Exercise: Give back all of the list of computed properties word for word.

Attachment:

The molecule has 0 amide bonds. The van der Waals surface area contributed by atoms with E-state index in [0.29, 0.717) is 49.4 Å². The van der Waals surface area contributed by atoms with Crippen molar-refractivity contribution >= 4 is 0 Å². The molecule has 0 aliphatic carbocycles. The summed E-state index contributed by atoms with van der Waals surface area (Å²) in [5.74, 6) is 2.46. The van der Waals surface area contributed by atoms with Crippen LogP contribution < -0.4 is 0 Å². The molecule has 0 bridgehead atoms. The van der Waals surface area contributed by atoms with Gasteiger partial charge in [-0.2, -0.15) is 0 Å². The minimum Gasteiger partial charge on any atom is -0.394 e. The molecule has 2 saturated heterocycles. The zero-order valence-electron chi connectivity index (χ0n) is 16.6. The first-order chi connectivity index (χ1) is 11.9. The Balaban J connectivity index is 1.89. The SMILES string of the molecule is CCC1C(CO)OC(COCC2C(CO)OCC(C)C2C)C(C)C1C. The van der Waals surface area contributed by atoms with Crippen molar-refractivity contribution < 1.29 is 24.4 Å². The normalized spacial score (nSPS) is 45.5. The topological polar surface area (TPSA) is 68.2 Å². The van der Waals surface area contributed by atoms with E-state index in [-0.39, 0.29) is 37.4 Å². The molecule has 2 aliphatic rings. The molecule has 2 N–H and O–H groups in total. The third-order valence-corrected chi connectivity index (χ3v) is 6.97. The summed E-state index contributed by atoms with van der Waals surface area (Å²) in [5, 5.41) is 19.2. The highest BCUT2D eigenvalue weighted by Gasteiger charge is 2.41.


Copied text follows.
The molecule has 0 amide bonds. The van der Waals surface area contributed by atoms with E-state index in [0.29, 0.717) is 49.4 Å². The van der Waals surface area contributed by atoms with Crippen molar-refractivity contribution >= 4 is 0 Å². The molecule has 0 aliphatic carbocycles. The summed E-state index contributed by atoms with van der Waals surface area (Å²) in [5.74, 6) is 2.46. The van der Waals surface area contributed by atoms with Crippen LogP contribution < -0.4 is 0 Å². The molecule has 0 bridgehead atoms. The van der Waals surface area contributed by atoms with Gasteiger partial charge in [-0.2, -0.15) is 0 Å². The minimum Gasteiger partial charge on any atom is -0.394 e. The molecule has 2 saturated heterocycles. The zero-order valence-electron chi connectivity index (χ0n) is 16.6. The first-order chi connectivity index (χ1) is 11.9. The Balaban J connectivity index is 1.89. The SMILES string of the molecule is CCC1C(CO)OC(COCC2C(CO)OCC(C)C2C)C(C)C1C. The van der Waals surface area contributed by atoms with Crippen molar-refractivity contribution < 1.29 is 24.4 Å². The normalized spacial score (nSPS) is 45.5. The topological polar surface area (TPSA) is 68.2 Å². The van der Waals surface area contributed by atoms with E-state index in [-0.39, 0.29) is 37.4 Å². The molecule has 2 aliphatic rings. The molecule has 2 N–H and O–H groups in total. The third-order valence-corrected chi connectivity index (χ3v) is 6.97. The summed E-state index contributed by atoms with van der Waals surface area (Å²) in [5, 5.41) is 19.2. The highest BCUT2D eigenvalue weighted by Gasteiger charge is 2.41.